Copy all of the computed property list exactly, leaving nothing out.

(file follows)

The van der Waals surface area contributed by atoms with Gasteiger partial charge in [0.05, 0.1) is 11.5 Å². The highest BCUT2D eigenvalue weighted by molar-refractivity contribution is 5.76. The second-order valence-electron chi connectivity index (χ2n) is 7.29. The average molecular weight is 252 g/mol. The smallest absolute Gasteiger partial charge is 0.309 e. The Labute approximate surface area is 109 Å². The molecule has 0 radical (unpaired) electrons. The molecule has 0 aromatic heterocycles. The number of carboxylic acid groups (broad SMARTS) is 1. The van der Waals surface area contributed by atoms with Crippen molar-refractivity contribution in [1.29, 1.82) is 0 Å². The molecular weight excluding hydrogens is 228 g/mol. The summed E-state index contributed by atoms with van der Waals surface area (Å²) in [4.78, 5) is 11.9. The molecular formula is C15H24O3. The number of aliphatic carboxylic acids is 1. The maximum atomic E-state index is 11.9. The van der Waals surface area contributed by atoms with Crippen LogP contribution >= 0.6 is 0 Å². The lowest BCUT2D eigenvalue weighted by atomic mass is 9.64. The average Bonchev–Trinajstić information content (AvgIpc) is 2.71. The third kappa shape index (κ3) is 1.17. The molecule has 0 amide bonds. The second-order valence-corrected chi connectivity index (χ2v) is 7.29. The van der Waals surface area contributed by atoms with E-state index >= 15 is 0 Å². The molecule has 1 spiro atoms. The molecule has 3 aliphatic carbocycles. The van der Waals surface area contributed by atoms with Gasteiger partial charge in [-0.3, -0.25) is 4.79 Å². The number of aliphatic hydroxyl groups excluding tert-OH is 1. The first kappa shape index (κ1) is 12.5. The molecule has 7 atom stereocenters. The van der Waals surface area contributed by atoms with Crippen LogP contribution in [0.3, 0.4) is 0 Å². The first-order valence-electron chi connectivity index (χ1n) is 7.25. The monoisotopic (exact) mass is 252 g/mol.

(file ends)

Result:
The van der Waals surface area contributed by atoms with Gasteiger partial charge in [0.05, 0.1) is 11.5 Å². The highest BCUT2D eigenvalue weighted by molar-refractivity contribution is 5.76. The second-order valence-electron chi connectivity index (χ2n) is 7.29. The average molecular weight is 252 g/mol. The smallest absolute Gasteiger partial charge is 0.309 e. The Labute approximate surface area is 109 Å². The molecule has 0 radical (unpaired) electrons. The molecule has 0 aromatic heterocycles. The number of carboxylic acid groups (broad SMARTS) is 1. The van der Waals surface area contributed by atoms with Crippen molar-refractivity contribution in [1.29, 1.82) is 0 Å². The molecular weight excluding hydrogens is 228 g/mol. The summed E-state index contributed by atoms with van der Waals surface area (Å²) in [4.78, 5) is 11.9. The molecular formula is C15H24O3. The number of aliphatic carboxylic acids is 1. The maximum atomic E-state index is 11.9. The van der Waals surface area contributed by atoms with Crippen LogP contribution >= 0.6 is 0 Å². The lowest BCUT2D eigenvalue weighted by atomic mass is 9.64. The average Bonchev–Trinajstić information content (AvgIpc) is 2.71. The third kappa shape index (κ3) is 1.17. The molecule has 0 amide bonds. The second-order valence-corrected chi connectivity index (χ2v) is 7.29. The van der Waals surface area contributed by atoms with E-state index >= 15 is 0 Å². The molecule has 1 spiro atoms. The molecule has 3 aliphatic carbocycles. The van der Waals surface area contributed by atoms with Gasteiger partial charge in [-0.3, -0.25) is 4.79 Å². The number of aliphatic hydroxyl groups excluding tert-OH is 1. The first kappa shape index (κ1) is 12.5. The molecule has 7 atom stereocenters. The van der Waals surface area contributed by atoms with Crippen LogP contribution in [0.3, 0.4) is 0 Å². The first-order valence-electron chi connectivity index (χ1n) is 7.25. The monoisotopic (exact) mass is 252 g/mol.